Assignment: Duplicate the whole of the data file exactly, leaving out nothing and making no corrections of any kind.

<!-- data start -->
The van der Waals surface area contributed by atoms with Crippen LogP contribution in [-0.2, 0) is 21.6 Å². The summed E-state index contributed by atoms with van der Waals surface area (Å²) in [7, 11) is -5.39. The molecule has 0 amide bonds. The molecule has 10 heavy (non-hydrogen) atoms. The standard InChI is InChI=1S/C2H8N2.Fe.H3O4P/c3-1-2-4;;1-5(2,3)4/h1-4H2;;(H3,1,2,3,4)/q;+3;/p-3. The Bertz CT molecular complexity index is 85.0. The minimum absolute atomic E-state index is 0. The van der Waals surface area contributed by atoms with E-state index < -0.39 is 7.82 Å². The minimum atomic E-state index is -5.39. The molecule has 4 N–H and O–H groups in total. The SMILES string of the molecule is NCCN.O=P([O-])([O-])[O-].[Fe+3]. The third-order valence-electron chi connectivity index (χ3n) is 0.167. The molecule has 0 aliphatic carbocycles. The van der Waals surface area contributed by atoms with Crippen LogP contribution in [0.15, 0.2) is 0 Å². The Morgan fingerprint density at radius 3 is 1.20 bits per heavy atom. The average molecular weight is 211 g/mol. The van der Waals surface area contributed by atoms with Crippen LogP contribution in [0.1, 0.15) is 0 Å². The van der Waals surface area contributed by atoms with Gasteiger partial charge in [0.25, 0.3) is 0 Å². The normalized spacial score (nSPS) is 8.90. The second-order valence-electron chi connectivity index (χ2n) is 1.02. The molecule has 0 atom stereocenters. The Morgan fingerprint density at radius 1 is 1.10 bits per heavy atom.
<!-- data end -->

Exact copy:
The van der Waals surface area contributed by atoms with Crippen LogP contribution in [-0.2, 0) is 21.6 Å². The summed E-state index contributed by atoms with van der Waals surface area (Å²) in [7, 11) is -5.39. The molecule has 0 amide bonds. The molecule has 10 heavy (non-hydrogen) atoms. The standard InChI is InChI=1S/C2H8N2.Fe.H3O4P/c3-1-2-4;;1-5(2,3)4/h1-4H2;;(H3,1,2,3,4)/q;+3;/p-3. The Bertz CT molecular complexity index is 85.0. The minimum absolute atomic E-state index is 0. The van der Waals surface area contributed by atoms with E-state index < -0.39 is 7.82 Å². The minimum atomic E-state index is -5.39. The molecule has 4 N–H and O–H groups in total. The SMILES string of the molecule is NCCN.O=P([O-])([O-])[O-].[Fe+3]. The third-order valence-electron chi connectivity index (χ3n) is 0.167. The molecule has 0 aliphatic carbocycles. The van der Waals surface area contributed by atoms with Crippen LogP contribution in [0.15, 0.2) is 0 Å². The Morgan fingerprint density at radius 3 is 1.20 bits per heavy atom. The average molecular weight is 211 g/mol. The van der Waals surface area contributed by atoms with Crippen LogP contribution in [0.1, 0.15) is 0 Å². The van der Waals surface area contributed by atoms with Gasteiger partial charge in [0.25, 0.3) is 0 Å². The normalized spacial score (nSPS) is 8.90. The second-order valence-electron chi connectivity index (χ2n) is 1.02. The molecule has 0 atom stereocenters. The Morgan fingerprint density at radius 1 is 1.10 bits per heavy atom.